From this he was inspired to create a collection in her honour that was crafted in patchwork using a variety of fabrics and leftover scraps from Arthur’s past collections. From silk, to crepe and cotton popeline, all presented in light blues, white, and a variety of several prints. The collection contained several aspects of vintage references including the sailor collars and waistcoats which were tributes to his grandmother during the days when she wore school uniforms. Each piece of fabric had a story as well as the way in which they were crafted, which gave the collection not only a poetic dynamic, but a feel of handmade sincerity. 

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Milan Fashion Week: Fendi SS20 – Solar Flair

23.09.2019 | Blog , Fashion | BY:

Images by : Giuseppe Triscari

Since the passing of her mentor the late Karl Lagerfeld , Silvia Venturini Fendi has taken the bull by the horns and managed to craft interesting collections that which although are sealed with her signature, still remain under house’s codes. For menswear SS20, the designer charged towards a direction where she drew inspiration from the actual seasons as she dreamed about gardening in her holiday home outside of Rome. For womenswear, shown earlier this week , the designer took a similar route, crafting a collection under the theme “Solar Flair.”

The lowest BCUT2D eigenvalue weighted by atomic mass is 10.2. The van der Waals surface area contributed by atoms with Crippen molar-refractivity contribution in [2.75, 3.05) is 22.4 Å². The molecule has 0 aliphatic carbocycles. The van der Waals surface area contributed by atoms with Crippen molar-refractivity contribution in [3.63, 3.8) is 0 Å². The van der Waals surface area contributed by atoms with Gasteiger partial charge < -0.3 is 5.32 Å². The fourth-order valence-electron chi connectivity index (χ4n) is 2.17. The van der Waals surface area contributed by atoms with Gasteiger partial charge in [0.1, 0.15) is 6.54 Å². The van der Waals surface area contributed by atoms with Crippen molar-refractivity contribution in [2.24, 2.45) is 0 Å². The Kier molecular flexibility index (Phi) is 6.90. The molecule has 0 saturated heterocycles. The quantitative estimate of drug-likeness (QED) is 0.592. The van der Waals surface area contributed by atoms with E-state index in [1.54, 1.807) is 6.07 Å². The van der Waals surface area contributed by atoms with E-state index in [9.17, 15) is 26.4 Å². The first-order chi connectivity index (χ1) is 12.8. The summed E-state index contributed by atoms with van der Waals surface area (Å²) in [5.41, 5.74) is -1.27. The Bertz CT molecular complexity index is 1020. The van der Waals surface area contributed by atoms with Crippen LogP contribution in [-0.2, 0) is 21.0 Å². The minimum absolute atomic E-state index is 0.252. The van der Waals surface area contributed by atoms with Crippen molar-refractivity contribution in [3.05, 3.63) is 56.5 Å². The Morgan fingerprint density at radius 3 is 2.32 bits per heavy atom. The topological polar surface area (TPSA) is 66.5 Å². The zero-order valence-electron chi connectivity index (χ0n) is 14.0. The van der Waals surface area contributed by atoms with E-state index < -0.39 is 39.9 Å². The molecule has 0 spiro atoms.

Think summer vacation, which means yes, there were bathing suits , mini skirts, PVC coats, but not only, there was a range of pieces to cover every type of vacation, from a weekend in the alps with a line of fur coats, trenches and knitwear , to simple loungewear for a week’s cruise. Prints took centrestage with a variety of graphic florals as well as the house’s signature paperbag fabric in shorts and trousers from waxed and organic washed cottons. The collection also capitalised on creating going green at least with its accessories, by creating a version of their famous peekaboo bag in compact raffia in addition to a few tote bags, as well as the Baguette which was done with blanket flower marquetry.

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Milan Fashion Week: Prada SS20 Style over Fashion

22.09.2019 | Blog , Fashion | BY: